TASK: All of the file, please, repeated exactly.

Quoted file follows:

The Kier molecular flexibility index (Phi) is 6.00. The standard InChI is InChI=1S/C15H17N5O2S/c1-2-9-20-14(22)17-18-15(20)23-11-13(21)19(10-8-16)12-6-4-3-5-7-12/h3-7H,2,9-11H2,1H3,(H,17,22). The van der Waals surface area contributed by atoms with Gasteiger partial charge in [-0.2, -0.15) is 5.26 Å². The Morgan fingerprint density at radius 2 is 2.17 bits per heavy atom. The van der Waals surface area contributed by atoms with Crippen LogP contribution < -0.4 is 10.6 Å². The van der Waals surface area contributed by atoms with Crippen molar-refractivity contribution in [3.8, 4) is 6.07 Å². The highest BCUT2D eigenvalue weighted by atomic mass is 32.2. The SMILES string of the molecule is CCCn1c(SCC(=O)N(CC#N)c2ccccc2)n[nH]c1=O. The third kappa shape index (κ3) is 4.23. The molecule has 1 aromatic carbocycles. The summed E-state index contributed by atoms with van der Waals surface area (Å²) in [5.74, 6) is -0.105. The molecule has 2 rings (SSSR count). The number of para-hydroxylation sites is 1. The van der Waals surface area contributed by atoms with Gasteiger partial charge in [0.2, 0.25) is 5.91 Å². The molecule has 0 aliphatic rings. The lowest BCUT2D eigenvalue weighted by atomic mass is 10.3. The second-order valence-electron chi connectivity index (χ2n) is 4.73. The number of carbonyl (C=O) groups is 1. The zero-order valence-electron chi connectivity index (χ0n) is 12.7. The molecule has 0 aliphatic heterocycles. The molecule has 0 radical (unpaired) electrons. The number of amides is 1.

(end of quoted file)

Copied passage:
The Kier molecular flexibility index (Phi) is 6.00. The standard InChI is InChI=1S/C15H17N5O2S/c1-2-9-20-14(22)17-18-15(20)23-11-13(21)19(10-8-16)12-6-4-3-5-7-12/h3-7H,2,9-11H2,1H3,(H,17,22). The van der Waals surface area contributed by atoms with Gasteiger partial charge in [-0.2, -0.15) is 5.26 Å². The Morgan fingerprint density at radius 2 is 2.17 bits per heavy atom. The van der Waals surface area contributed by atoms with Crippen LogP contribution < -0.4 is 10.6 Å². The van der Waals surface area contributed by atoms with Crippen molar-refractivity contribution in [3.8, 4) is 6.07 Å². The highest BCUT2D eigenvalue weighted by atomic mass is 32.2. The SMILES string of the molecule is CCCn1c(SCC(=O)N(CC#N)c2ccccc2)n[nH]c1=O. The third kappa shape index (κ3) is 4.23. The molecule has 1 aromatic carbocycles. The summed E-state index contributed by atoms with van der Waals surface area (Å²) in [5.74, 6) is -0.105. The molecule has 2 rings (SSSR count). The number of para-hydroxylation sites is 1. The van der Waals surface area contributed by atoms with Gasteiger partial charge in [0.2, 0.25) is 5.91 Å². The molecule has 0 aliphatic rings. The lowest BCUT2D eigenvalue weighted by atomic mass is 10.3. The second-order valence-electron chi connectivity index (χ2n) is 4.73. The number of carbonyl (C=O) groups is 1. The zero-order valence-electron chi connectivity index (χ0n) is 12.7. The molecule has 0 aliphatic heterocycles. The molecule has 0 radical (unpaired) electrons. The number of amides is 1.